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Design features that reduce the use of seclusion and restraint in mental health facilities: a rapid systematic review

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posted on 13.07.2021, 04:25 by Sanne Oostermeijer, Catherine Brasier, Carol Harvey, Bridget Hamilton, Cath Roper, Andrew Martel, Justine Fletcher, Lisa Brophy
Increasing efforts are being made to prevent and/or eliminate the use of seclusion and restraint in mental health facilities. Recent literature recognises the importance of the physical environment in supporting better outcomes in mental health services. This rapid review scoped the existing literature studying what physical design features of mental health facilities can reduce the use of seclusion and physical restraint.DesignA rapid review of peer-reviewed literature.MethodsPeer-reviewed literature was searched for studies on architectural design and the use of restraint and seclusion in mental health facilities. The following academic databases were searched: Cochrane Library, Medline, PsycINFO, Scopus and Avery for English language literature published between January 2010 and August 2019. The Joanna Briggs Institute’s critical appraisal tool was used to assess the quality of included studies.ResultsWe identified 35 peer-reviewed studies. The findings revealed several overarching themes in design efforts to reduce the use of seclusion and restraint: a beneficial physical environment (eg, access to gardens or recreational facilities); sensory or comfort rooms; and private, uncrowded and calm spaces. The critical appraisal indicated that the overall quality of studies was low, as such the findings should be interpreted with caution.ConclusionThis study found preliminary evidence that the physical environment has a role in supporting the reduction in the use of seclusion and restraint. This is likely to be achieved through a multilayered approach, founded on good design features and building towards specific design features which may reduce occurrences of seclusion and restraint. Future designs should include consumers in a codesign process to maximise the potential for change and innovation that is genuinely guided by the insights of lived experience expertise.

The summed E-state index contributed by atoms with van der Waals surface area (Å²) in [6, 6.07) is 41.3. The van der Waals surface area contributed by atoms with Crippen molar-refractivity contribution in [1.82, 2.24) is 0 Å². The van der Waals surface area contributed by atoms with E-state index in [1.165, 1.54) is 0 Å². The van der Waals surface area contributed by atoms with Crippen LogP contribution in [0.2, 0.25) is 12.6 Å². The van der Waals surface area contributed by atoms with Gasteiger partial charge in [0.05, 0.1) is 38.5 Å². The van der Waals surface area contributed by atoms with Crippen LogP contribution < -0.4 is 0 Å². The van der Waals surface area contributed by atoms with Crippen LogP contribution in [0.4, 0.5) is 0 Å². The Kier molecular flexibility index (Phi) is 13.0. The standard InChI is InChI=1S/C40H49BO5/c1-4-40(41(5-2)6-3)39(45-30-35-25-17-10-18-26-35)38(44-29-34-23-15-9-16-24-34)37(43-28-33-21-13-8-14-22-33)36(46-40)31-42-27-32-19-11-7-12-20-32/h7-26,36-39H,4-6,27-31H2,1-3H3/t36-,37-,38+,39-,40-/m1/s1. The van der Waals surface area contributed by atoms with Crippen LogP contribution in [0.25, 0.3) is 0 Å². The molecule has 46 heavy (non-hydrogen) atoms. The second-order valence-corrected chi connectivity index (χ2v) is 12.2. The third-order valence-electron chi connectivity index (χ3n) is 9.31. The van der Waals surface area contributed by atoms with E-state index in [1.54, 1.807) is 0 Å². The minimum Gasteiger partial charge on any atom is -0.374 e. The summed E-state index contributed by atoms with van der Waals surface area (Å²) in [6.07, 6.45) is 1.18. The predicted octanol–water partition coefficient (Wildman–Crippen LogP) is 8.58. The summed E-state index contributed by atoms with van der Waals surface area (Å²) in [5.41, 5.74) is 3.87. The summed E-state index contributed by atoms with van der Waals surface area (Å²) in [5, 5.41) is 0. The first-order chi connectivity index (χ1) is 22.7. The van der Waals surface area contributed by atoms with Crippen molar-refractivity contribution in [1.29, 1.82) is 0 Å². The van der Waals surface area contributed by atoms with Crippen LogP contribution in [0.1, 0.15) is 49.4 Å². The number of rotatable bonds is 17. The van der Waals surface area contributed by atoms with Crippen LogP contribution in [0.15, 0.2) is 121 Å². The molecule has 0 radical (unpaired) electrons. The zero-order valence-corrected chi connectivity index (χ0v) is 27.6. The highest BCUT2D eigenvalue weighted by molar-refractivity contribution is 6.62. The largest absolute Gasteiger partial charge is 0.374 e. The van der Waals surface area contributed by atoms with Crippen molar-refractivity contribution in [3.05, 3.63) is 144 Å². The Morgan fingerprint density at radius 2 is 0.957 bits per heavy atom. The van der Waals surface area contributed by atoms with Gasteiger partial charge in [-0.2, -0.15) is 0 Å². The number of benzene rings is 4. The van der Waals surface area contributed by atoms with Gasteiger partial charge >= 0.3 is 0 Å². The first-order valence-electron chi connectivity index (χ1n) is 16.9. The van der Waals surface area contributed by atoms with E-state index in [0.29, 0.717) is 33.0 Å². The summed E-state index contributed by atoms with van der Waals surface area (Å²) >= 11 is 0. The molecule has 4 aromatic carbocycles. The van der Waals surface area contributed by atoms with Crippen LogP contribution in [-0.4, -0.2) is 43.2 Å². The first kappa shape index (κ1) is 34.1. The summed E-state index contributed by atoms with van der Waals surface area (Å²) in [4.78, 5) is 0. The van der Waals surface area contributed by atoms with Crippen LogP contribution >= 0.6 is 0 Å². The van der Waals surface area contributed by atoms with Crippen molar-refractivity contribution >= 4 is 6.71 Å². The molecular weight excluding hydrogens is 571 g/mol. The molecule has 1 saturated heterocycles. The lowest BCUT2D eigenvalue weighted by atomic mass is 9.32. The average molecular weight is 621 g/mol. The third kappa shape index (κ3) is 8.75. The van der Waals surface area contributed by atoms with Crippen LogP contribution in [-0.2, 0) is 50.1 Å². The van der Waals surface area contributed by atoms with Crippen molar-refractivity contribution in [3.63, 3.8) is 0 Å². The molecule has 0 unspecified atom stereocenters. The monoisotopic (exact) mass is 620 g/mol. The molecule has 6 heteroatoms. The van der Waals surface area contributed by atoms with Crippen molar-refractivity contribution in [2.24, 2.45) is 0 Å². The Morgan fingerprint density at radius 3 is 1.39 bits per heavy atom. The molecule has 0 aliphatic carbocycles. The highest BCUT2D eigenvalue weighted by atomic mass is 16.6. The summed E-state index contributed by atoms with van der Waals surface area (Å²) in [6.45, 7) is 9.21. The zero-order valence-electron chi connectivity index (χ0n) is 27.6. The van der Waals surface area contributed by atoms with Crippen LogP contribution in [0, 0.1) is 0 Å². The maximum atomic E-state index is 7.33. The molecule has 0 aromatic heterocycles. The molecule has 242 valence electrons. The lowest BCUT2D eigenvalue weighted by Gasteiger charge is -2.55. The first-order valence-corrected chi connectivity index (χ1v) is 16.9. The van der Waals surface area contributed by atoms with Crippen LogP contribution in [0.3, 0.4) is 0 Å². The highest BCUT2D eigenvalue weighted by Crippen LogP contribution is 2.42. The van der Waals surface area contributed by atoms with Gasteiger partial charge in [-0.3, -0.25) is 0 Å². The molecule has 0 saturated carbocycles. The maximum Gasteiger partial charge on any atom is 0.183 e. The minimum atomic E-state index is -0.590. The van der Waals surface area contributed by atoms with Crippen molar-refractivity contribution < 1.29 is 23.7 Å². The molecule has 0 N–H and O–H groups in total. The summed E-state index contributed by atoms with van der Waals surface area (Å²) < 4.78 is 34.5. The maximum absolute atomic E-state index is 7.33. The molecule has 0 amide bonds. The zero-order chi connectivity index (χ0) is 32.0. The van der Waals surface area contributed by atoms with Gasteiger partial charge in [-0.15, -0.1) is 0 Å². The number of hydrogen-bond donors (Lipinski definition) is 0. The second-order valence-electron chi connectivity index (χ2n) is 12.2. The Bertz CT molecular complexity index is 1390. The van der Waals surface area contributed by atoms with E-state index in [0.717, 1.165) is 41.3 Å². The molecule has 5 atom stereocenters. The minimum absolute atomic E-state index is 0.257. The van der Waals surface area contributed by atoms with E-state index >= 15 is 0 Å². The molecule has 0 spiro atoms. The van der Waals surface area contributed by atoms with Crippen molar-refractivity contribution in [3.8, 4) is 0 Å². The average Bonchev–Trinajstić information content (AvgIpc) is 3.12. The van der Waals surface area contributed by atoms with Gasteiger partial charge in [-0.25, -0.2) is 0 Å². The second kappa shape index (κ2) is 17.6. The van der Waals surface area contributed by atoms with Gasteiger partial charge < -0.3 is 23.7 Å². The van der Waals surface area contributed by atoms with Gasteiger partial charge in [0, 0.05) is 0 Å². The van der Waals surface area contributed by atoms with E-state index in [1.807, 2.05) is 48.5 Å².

History

Publication Date

01/07/2021

Journal

BMJ Open

Volume

11

Issue

7

Pagination

(p. e046647-e046647)

Publisher

BMJ

ISSN

2044-6055

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The Author reserves all moral rights over the deposited text and must be credited if any re-use occurs. Documents deposited in OPAL are the Open Access versions of outputs published elsewhere. Changes resulting from the publishing process may therefore not be reflected in this document. The final published version may be obtained via the publisher’s DOI. Please note that additional copyright and access restrictions may apply to the published version.

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